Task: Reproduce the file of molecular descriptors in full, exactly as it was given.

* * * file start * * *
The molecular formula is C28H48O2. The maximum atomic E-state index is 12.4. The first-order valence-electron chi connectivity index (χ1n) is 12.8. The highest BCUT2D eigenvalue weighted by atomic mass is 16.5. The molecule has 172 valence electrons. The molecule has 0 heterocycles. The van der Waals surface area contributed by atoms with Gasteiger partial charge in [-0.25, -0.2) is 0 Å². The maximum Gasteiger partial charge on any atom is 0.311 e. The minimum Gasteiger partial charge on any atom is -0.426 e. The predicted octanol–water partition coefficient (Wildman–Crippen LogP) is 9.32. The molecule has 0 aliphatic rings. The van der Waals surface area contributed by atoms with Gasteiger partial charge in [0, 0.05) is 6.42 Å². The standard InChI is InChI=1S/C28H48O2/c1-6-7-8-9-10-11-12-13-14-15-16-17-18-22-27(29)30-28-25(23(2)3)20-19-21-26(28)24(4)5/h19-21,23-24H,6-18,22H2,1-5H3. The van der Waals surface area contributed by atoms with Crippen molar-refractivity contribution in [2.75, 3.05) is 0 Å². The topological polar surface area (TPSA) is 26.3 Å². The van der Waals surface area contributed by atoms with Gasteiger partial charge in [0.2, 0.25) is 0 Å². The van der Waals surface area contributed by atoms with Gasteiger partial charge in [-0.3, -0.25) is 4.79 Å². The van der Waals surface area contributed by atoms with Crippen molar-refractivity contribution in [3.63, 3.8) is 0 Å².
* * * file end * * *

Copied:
The molecular formula is C28H48O2. The maximum atomic E-state index is 12.4. The first-order valence-electron chi connectivity index (χ1n) is 12.8. The highest BCUT2D eigenvalue weighted by atomic mass is 16.5. The molecule has 172 valence electrons. The molecule has 0 heterocycles. The van der Waals surface area contributed by atoms with Gasteiger partial charge in [-0.25, -0.2) is 0 Å². The maximum Gasteiger partial charge on any atom is 0.311 e. The minimum Gasteiger partial charge on any atom is -0.426 e. The predicted octanol–water partition coefficient (Wildman–Crippen LogP) is 9.32. The molecule has 0 aliphatic rings. The van der Waals surface area contributed by atoms with Gasteiger partial charge in [0, 0.05) is 6.42 Å². The standard InChI is InChI=1S/C28H48O2/c1-6-7-8-9-10-11-12-13-14-15-16-17-18-22-27(29)30-28-25(23(2)3)20-19-21-26(28)24(4)5/h19-21,23-24H,6-18,22H2,1-5H3. The van der Waals surface area contributed by atoms with Crippen molar-refractivity contribution in [2.75, 3.05) is 0 Å². The topological polar surface area (TPSA) is 26.3 Å². The van der Waals surface area contributed by atoms with Gasteiger partial charge in [0.2, 0.25) is 0 Å². The van der Waals surface area contributed by atoms with Gasteiger partial charge in [-0.3, -0.25) is 4.79 Å². The van der Waals surface area contributed by atoms with Crippen molar-refractivity contribution in [3.63, 3.8) is 0 Å².